Palm Sunday, which solemnly commemorates Christ's entry into Jerusalem prior to his Passion is the fulfillment of the prophecy of Zechariah: "Fear not, O daughter of Zion; behold your King is coming, sitting on the colt of a donkey." A large crowd eagerly awaited our Lord, curious to catch a glimpse of the One Who raised Lazarus from the dead. Upon seeing Him they placed their garments in His path - the traditional greeting for an annoited king - and with palms and branches in hand, the crowd shouted out: "Hosanna in the Highest! Blessed is He Who comes in the name of the Lord!"
Christ, however, was not the type of "king" that they were really seeking. They longed for a temporal ruler who would free them from Roman opression and restore the ancient kingdom of Israel. The sadness in the eyes of the Lord on the Icon of His entry into Jerusalem reflects the words He would speak to Pontius Pilate in a few days: "My Kingdom is not of this world."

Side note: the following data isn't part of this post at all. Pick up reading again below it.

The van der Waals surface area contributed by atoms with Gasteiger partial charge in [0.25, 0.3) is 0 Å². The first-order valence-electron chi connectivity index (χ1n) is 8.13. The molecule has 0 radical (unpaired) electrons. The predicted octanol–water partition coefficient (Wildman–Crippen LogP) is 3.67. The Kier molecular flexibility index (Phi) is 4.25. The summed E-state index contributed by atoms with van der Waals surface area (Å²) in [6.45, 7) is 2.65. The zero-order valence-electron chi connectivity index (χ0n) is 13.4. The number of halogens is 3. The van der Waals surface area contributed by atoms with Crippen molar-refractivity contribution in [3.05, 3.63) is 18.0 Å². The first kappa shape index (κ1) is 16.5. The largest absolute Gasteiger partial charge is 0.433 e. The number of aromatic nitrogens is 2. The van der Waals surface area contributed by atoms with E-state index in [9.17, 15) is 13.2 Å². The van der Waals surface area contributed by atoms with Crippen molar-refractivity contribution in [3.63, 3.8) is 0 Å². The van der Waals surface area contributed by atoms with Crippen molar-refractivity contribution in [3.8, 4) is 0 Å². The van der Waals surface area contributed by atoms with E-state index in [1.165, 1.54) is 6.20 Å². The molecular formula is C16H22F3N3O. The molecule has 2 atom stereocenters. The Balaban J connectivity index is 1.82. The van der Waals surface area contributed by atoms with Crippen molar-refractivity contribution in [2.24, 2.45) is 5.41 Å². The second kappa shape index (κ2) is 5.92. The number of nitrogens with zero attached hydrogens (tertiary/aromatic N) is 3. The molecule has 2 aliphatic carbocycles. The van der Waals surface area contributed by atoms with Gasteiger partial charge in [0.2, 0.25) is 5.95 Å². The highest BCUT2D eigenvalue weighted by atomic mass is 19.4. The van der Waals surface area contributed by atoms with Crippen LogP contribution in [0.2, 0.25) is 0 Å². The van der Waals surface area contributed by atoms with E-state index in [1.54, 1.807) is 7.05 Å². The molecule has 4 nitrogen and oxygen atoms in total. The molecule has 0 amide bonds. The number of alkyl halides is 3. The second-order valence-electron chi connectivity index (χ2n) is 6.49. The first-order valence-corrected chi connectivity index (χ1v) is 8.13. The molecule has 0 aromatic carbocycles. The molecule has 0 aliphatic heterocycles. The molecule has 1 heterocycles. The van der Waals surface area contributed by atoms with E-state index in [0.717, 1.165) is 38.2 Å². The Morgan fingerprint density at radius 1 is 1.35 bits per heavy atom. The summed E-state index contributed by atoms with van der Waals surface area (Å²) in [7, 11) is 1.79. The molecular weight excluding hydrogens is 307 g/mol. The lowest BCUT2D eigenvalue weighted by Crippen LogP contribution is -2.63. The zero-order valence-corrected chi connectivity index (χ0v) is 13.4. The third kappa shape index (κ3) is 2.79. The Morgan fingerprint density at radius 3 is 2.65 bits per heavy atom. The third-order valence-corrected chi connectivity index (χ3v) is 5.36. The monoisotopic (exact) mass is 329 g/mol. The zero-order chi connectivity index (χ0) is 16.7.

The honor given to Jesus lasted only for a brief moment, for His betrayal by Judas, His rejection of the people, His condemnation by the Jewish leaders, His Passion, and His Crucifixion followed in quick succession. These very same people who on Sunday cried out "Hosanna!" within a few days would cry out "Crucify Him!". Palm Sunday teaches us the instability of earthly glory and the vanity of earthy happiness.